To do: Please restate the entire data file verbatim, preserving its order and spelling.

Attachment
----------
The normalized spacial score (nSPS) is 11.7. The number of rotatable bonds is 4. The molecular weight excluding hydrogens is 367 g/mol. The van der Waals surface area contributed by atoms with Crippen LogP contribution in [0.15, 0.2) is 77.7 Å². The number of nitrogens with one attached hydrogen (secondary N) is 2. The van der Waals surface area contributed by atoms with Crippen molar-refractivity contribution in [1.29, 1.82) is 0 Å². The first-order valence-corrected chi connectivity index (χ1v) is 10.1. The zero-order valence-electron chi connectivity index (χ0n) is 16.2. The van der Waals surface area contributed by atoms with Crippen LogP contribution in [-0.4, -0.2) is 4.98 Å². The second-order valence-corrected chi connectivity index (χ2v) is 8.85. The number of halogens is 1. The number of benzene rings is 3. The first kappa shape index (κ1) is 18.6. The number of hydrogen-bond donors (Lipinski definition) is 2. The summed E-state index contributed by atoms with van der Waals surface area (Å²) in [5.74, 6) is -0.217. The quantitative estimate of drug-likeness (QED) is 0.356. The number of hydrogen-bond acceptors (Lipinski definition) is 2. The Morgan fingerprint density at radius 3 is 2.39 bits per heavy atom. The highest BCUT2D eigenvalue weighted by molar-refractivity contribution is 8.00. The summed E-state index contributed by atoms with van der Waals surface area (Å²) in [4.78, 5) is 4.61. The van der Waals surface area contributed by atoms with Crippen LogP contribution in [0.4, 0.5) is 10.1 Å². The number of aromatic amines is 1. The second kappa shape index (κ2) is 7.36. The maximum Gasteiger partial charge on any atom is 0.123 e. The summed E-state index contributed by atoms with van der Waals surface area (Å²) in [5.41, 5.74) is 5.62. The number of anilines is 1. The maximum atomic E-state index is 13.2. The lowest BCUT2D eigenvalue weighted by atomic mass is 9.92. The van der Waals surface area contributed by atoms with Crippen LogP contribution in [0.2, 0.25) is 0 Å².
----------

The normalized spacial score (nSPS) is 11.7. The number of rotatable bonds is 4. The molecular weight excluding hydrogens is 367 g/mol. The van der Waals surface area contributed by atoms with Crippen LogP contribution in [0.15, 0.2) is 77.7 Å². The number of nitrogens with one attached hydrogen (secondary N) is 2. The van der Waals surface area contributed by atoms with Crippen molar-refractivity contribution in [1.29, 1.82) is 0 Å². The first-order valence-corrected chi connectivity index (χ1v) is 10.1. The zero-order valence-electron chi connectivity index (χ0n) is 16.2. The van der Waals surface area contributed by atoms with Crippen LogP contribution in [-0.4, -0.2) is 4.98 Å². The second-order valence-corrected chi connectivity index (χ2v) is 8.85. The number of halogens is 1. The number of benzene rings is 3. The first kappa shape index (κ1) is 18.6. The number of hydrogen-bond donors (Lipinski definition) is 2. The summed E-state index contributed by atoms with van der Waals surface area (Å²) in [5.74, 6) is -0.217. The quantitative estimate of drug-likeness (QED) is 0.356. The number of hydrogen-bond acceptors (Lipinski definition) is 2. The Morgan fingerprint density at radius 3 is 2.39 bits per heavy atom. The highest BCUT2D eigenvalue weighted by molar-refractivity contribution is 8.00. The summed E-state index contributed by atoms with van der Waals surface area (Å²) in [4.78, 5) is 4.61. The van der Waals surface area contributed by atoms with Crippen LogP contribution in [0.4, 0.5) is 10.1 Å². The number of aromatic amines is 1. The second kappa shape index (κ2) is 7.36. The maximum Gasteiger partial charge on any atom is 0.123 e. The summed E-state index contributed by atoms with van der Waals surface area (Å²) in [5.41, 5.74) is 5.62. The number of anilines is 1. The maximum atomic E-state index is 13.2. The lowest BCUT2D eigenvalue weighted by atomic mass is 9.92. The van der Waals surface area contributed by atoms with Crippen LogP contribution in [0.2, 0.25) is 0 Å².